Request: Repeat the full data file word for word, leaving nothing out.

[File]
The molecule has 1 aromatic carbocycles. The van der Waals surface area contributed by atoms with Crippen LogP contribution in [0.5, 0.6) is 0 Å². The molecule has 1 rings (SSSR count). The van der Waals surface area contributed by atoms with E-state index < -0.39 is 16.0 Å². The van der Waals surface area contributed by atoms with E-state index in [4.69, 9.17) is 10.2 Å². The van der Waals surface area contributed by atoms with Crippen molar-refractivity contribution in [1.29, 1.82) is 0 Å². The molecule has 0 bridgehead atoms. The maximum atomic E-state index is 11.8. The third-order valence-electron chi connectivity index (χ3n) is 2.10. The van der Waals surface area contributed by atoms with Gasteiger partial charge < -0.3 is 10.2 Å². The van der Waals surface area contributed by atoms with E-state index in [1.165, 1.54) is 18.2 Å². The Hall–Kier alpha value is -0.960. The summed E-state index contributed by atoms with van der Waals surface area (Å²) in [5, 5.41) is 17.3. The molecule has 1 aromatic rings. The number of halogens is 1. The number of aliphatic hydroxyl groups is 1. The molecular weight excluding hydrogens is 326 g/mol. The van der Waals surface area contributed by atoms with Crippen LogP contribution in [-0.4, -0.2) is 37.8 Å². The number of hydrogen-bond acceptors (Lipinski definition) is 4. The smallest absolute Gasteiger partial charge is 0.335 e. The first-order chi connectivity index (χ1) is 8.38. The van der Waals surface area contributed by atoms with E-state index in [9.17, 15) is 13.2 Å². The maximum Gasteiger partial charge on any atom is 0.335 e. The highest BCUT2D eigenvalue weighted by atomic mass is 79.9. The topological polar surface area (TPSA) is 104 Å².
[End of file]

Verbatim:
The molecule has 1 aromatic carbocycles. The van der Waals surface area contributed by atoms with Crippen LogP contribution in [0.5, 0.6) is 0 Å². The molecule has 1 rings (SSSR count). The van der Waals surface area contributed by atoms with E-state index < -0.39 is 16.0 Å². The van der Waals surface area contributed by atoms with E-state index in [4.69, 9.17) is 10.2 Å². The van der Waals surface area contributed by atoms with Crippen molar-refractivity contribution in [1.29, 1.82) is 0 Å². The molecule has 0 bridgehead atoms. The maximum atomic E-state index is 11.8. The third-order valence-electron chi connectivity index (χ3n) is 2.10. The van der Waals surface area contributed by atoms with Gasteiger partial charge < -0.3 is 10.2 Å². The van der Waals surface area contributed by atoms with E-state index in [1.165, 1.54) is 18.2 Å². The Hall–Kier alpha value is -0.960. The summed E-state index contributed by atoms with van der Waals surface area (Å²) in [5, 5.41) is 17.3. The molecule has 1 aromatic rings. The number of halogens is 1. The number of aliphatic hydroxyl groups is 1. The molecular weight excluding hydrogens is 326 g/mol. The van der Waals surface area contributed by atoms with Crippen LogP contribution in [-0.4, -0.2) is 37.8 Å². The number of hydrogen-bond acceptors (Lipinski definition) is 4. The smallest absolute Gasteiger partial charge is 0.335 e. The first-order chi connectivity index (χ1) is 8.38. The van der Waals surface area contributed by atoms with E-state index in [9.17, 15) is 13.2 Å². The maximum Gasteiger partial charge on any atom is 0.335 e. The highest BCUT2D eigenvalue weighted by atomic mass is 79.9. The topological polar surface area (TPSA) is 104 Å².